Sexting photos surface five years later
When a young Pennsylvania teenager posted sexually graphic photos of himself in 2003 or 2004, he may have forgotten about it over the years. He was 12 or 13 at the time and didn’t expect them to turn up on the Internet in his adult life.
But they did. An unidentified group found the pictures and tried to find the boy. Twenty-year-old Matthew Bean of New Jersey never met him but joined the electronic mob in order to taunt him with his photos. Posing as a concerned mother, Bean sent the pictures to teachers and administrators at the victim’s school. He wrote “this sort of behavior should not be allowed to run rampant.”
Other messages accompanying the pictures taunted the victim with comments like “lets make this kid want to die.” Others joined in encouraging him to kill himself. The school reported the incident to the police who traced the posts to Matthew Bean. In September, 2010, he pleaded guilty to stalking. On January 18, 2011, Bean was sentenced in federal court. The victim was not present.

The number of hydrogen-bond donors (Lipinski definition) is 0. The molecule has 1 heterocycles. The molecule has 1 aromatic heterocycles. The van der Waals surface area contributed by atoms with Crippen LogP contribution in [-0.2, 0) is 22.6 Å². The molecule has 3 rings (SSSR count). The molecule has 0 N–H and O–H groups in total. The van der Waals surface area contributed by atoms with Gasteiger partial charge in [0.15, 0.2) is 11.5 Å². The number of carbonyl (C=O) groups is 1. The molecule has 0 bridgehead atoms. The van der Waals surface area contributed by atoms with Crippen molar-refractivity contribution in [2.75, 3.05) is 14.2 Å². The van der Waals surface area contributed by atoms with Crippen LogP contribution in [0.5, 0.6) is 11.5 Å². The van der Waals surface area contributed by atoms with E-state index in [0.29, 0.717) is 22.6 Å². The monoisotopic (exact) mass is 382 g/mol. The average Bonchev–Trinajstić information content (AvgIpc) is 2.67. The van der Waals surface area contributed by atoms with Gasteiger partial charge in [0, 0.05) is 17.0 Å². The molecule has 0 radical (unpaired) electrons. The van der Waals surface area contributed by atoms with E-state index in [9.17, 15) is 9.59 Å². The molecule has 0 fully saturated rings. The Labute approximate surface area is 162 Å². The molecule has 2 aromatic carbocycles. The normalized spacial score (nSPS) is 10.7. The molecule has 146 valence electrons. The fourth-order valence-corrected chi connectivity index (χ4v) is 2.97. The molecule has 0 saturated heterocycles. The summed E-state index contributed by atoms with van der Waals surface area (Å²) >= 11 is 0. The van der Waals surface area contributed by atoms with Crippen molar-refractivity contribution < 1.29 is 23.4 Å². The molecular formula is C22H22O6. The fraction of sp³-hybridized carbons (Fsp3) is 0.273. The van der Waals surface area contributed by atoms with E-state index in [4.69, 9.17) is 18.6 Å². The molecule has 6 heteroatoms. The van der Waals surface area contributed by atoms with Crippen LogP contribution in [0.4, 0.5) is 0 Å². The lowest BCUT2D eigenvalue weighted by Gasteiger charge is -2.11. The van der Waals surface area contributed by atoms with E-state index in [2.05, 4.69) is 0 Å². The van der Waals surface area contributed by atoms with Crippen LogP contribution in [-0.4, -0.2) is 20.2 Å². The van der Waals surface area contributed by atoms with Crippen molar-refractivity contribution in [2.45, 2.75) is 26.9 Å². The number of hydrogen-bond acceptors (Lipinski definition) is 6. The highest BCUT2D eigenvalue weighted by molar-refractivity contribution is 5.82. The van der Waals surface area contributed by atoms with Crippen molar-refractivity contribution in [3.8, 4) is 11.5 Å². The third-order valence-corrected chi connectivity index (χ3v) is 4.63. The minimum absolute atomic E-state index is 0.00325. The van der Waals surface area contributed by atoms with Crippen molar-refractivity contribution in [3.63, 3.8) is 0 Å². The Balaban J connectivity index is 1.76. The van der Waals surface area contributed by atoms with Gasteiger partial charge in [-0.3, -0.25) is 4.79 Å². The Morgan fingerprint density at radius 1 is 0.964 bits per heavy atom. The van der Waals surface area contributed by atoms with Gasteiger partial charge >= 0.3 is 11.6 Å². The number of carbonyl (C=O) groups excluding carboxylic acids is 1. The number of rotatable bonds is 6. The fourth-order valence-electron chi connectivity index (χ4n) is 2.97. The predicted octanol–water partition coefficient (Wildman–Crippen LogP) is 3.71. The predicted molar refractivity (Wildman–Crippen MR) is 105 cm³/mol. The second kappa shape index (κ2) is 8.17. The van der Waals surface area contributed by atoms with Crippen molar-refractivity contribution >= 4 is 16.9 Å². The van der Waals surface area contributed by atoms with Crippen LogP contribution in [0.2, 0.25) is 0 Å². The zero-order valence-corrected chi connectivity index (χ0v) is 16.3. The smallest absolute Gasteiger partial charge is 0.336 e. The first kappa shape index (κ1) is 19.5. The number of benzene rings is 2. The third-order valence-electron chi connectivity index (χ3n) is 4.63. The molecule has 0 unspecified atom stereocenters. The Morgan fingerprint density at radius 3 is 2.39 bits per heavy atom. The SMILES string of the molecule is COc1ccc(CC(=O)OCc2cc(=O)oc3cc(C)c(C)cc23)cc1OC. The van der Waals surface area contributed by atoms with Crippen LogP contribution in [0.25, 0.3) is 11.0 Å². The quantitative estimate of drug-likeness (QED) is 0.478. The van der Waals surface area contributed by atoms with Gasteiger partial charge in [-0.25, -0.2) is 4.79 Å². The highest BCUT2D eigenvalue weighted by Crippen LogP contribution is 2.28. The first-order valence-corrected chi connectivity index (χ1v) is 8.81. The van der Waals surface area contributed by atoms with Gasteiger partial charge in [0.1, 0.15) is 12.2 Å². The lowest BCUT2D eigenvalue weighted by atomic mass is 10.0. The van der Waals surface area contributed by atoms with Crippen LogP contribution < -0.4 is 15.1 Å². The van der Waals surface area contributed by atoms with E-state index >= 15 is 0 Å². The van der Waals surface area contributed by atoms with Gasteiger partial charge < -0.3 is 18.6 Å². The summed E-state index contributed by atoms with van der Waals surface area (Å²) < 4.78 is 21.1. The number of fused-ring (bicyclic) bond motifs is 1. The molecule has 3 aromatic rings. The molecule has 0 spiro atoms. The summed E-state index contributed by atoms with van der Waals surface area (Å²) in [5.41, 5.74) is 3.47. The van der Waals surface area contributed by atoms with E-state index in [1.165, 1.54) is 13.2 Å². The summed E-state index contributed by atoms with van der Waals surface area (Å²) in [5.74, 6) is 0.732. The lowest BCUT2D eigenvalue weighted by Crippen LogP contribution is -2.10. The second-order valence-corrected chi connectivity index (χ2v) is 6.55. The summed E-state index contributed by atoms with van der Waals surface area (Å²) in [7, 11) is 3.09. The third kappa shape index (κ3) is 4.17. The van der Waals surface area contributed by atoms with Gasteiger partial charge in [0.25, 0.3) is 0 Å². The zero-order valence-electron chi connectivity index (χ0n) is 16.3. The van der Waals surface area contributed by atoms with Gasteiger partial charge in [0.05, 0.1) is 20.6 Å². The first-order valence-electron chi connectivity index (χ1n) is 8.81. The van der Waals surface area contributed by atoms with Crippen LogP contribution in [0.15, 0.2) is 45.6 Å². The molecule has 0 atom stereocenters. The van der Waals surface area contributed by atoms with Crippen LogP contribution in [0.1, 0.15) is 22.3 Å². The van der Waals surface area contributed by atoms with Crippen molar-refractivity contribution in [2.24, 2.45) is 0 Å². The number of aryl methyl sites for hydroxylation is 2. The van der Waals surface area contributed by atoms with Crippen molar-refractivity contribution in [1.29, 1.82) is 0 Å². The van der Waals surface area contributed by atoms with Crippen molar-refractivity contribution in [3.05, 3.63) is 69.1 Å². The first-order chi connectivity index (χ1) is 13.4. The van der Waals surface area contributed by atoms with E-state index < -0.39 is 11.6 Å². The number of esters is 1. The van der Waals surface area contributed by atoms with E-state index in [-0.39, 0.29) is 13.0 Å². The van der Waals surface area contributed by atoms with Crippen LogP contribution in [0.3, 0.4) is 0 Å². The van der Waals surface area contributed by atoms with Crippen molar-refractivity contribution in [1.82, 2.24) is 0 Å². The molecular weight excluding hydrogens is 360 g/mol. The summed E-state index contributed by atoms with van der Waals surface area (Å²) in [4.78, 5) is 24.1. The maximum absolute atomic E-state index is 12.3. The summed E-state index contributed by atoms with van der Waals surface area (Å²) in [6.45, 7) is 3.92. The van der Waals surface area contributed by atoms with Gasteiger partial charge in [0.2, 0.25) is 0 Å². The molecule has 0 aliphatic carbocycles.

Judge Anita Brody called the crime “extremely malicious” and hoped that it would teach the victim and others “the stupidity of sexting.” She commented further that “You have to be blind to what’s going on in this world not to know the effect of cyberbullying on present-day society.”
Bean was remorseful for his actions telling the judge “I know that my embarassment, the embarassment I brought my family, is nothing compared to the pain I caused him,” referring to the victim. In a court ordered psychiatric exam, Bean stated that “The Internet seemed safer to me, not as dangerous as handing out the photo at someone’s school where you might get punched. We weren’t thinking.”
Bean was sentenced to 45 days in federal prison and five years probation. He was ordered to post a message on the chat board he used to let people know that cyberbullying is a crime and that law enforcement will pursue these acts. Bean was also ordered to pay a $2,000.00 fine.
Because of his slight build and youthful appearance, the judge expressed concern about his safety in prison. She did not object to an alternative placement as long as it was in a custodial setting. When she first saw Bean, she thought he was 12 or 13. He stands 5 feet 4 inches and weighs 110 pounds. He is to report to the federal Bureau of Prisons in early March, 2011.